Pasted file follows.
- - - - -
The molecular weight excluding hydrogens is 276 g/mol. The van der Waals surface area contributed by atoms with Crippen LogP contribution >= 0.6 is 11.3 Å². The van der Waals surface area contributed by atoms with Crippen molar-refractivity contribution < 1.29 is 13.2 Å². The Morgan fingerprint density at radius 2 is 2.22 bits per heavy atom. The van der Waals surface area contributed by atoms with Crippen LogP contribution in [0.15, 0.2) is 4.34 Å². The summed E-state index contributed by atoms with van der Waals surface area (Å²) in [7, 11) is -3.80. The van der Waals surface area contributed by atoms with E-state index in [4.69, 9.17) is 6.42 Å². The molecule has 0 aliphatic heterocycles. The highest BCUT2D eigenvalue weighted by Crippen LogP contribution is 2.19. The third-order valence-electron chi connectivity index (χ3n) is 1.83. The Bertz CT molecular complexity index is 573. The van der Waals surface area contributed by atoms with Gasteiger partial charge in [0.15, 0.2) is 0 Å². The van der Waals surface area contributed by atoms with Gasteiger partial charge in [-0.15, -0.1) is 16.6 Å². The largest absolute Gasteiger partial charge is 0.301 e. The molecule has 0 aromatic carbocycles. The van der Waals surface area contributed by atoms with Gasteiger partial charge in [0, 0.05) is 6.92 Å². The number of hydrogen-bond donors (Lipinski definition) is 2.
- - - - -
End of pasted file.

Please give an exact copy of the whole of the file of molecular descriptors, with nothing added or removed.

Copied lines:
The molecular weight excluding hydrogens is 276 g/mol. The van der Waals surface area contributed by atoms with Crippen LogP contribution >= 0.6 is 11.3 Å². The van der Waals surface area contributed by atoms with Crippen molar-refractivity contribution < 1.29 is 13.2 Å². The Morgan fingerprint density at radius 2 is 2.22 bits per heavy atom. The van der Waals surface area contributed by atoms with Crippen LogP contribution in [0.15, 0.2) is 4.34 Å². The summed E-state index contributed by atoms with van der Waals surface area (Å²) in [7, 11) is -3.80. The van der Waals surface area contributed by atoms with E-state index in [4.69, 9.17) is 6.42 Å². The molecule has 0 aliphatic heterocycles. The highest BCUT2D eigenvalue weighted by Crippen LogP contribution is 2.19. The third-order valence-electron chi connectivity index (χ3n) is 1.83. The Bertz CT molecular complexity index is 573. The van der Waals surface area contributed by atoms with Gasteiger partial charge in [0.15, 0.2) is 0 Å². The van der Waals surface area contributed by atoms with Gasteiger partial charge in [-0.15, -0.1) is 16.6 Å². The largest absolute Gasteiger partial charge is 0.301 e. The molecule has 0 aromatic carbocycles. The van der Waals surface area contributed by atoms with Gasteiger partial charge in [0, 0.05) is 6.92 Å². The number of hydrogen-bond donors (Lipinski definition) is 2.